So there I was, thinking I had finally got it sorted out. Put simply, (and that’s part of the problem!), formal learning, non-formal learning and informal learning are different from each other and I could give some definitions to support that idea. Yes, everything depends on the context and the aims of the learner. In the family (informal); in a youth project (non-formal); in school (formal). Where I was beginning to get confused was in the whole question of whether you could distinguish specific methodologies which applied to one form of learning provision. Still, I thought, I work in non-formal education, and we don’t lecture people, we give “inputs”â€¦
Then I read the report called “Informality and Formality in Learning” and it shook up my world. By giving me a much more differentiated view of what we are trying to do. What Helen Colley and her colleagues from the Lifelong Learning Institute at the University of Leeds make quite clear to me is that we are too anxious to separate the different forms of learning into little boxes. The temptation is obvious: if we put them in boxes then we can easily say one form of learning is better than the other; then we can put up arguments for more resources and funding and recognition.
It is difficult, if not dangerous, to try to summarise the report in this small space and the authors are very careful in framing their conclusions.
Nevertheless, it seems useful to highlight some of the points which made me put my thoughts into question, in the hope that you might go and have a closer look:
- One of the major findings of the research was that it may well be more sensible to see attributes of informality and formality as present in all learning situations. Attributes can be looked at in four clusters: process; location and setting; purposes; and content.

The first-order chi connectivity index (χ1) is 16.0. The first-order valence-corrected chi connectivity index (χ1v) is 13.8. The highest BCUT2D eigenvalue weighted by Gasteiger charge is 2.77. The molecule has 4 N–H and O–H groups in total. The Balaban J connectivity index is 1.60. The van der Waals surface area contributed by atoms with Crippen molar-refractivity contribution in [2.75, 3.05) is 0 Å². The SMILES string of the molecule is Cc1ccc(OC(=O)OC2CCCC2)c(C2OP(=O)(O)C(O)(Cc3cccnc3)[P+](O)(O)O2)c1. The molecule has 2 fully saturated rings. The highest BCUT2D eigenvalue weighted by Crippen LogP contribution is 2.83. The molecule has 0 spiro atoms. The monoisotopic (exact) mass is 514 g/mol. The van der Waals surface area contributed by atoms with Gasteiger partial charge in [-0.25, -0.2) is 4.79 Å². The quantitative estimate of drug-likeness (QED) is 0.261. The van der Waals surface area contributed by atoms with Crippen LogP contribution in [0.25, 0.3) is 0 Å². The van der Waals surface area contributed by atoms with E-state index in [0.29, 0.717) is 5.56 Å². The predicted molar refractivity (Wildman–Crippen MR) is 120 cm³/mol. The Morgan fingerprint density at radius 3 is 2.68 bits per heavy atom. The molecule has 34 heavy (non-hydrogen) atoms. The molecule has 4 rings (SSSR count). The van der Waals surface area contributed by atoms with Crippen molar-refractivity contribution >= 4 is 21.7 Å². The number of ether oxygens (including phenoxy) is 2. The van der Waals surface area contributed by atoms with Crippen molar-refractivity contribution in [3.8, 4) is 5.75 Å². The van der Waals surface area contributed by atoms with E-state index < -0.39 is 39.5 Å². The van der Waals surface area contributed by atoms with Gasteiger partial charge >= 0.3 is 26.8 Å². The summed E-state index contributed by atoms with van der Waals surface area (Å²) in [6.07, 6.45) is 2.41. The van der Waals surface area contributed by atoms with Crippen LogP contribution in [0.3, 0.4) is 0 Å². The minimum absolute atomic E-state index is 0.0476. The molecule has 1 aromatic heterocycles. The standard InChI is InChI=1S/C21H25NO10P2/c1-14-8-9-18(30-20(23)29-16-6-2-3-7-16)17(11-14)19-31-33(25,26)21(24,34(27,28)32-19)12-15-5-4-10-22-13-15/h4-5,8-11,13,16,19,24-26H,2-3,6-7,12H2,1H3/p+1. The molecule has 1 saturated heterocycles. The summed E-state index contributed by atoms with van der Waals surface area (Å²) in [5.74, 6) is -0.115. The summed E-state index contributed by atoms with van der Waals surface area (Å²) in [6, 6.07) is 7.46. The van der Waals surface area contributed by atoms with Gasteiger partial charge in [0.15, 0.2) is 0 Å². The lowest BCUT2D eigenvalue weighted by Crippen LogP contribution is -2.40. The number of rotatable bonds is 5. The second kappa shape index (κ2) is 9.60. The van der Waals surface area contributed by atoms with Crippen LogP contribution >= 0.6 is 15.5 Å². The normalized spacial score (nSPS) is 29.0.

- Those attributes and their interrelationships influence the nature and effectiveness of learning. Changing the balance between formal and informal attributes changes the nature of the learning.
- All forms of learning have the potential to be either emancipatory or oppressive. This depends partly upon the balance and interrelationships between attributes of in/formality. However, the wider contexts in which that learning takes place are crucial in determining its emancipatory potential.
So, we need to look very carefully at the aims of the learning we are encouraging, look at the context and reflect more on the balance between the different attributes present in our planning. The report can help us to analyse what we do and be more explicit about what we are combining â€” and the authors are currently busy designing an analytical tool to give us further assistance. If we go deeper into this analysis, it helps to see that, for example, when we add attributes of formal learning to non-formal learning (such as certification) we change the nature of the learning.
Even though I have read the report a few times and thought about it a lot, I’m still not completely clear about all of the consequences of looking at different attributes of learning in this way. But it sure is liberating to break open the box I had constructed for myself! Discussing these ideas with a friend as I wrote the draft of this article, we thought it could be helpful to think of learning as a stream. A stream whose flow also depends on the conditions surrounding it. Maybe we can find some nice ways to extend the metaphor in the futureâ€¦ Or, like Bob Dylan, just sit here and watch the river flow.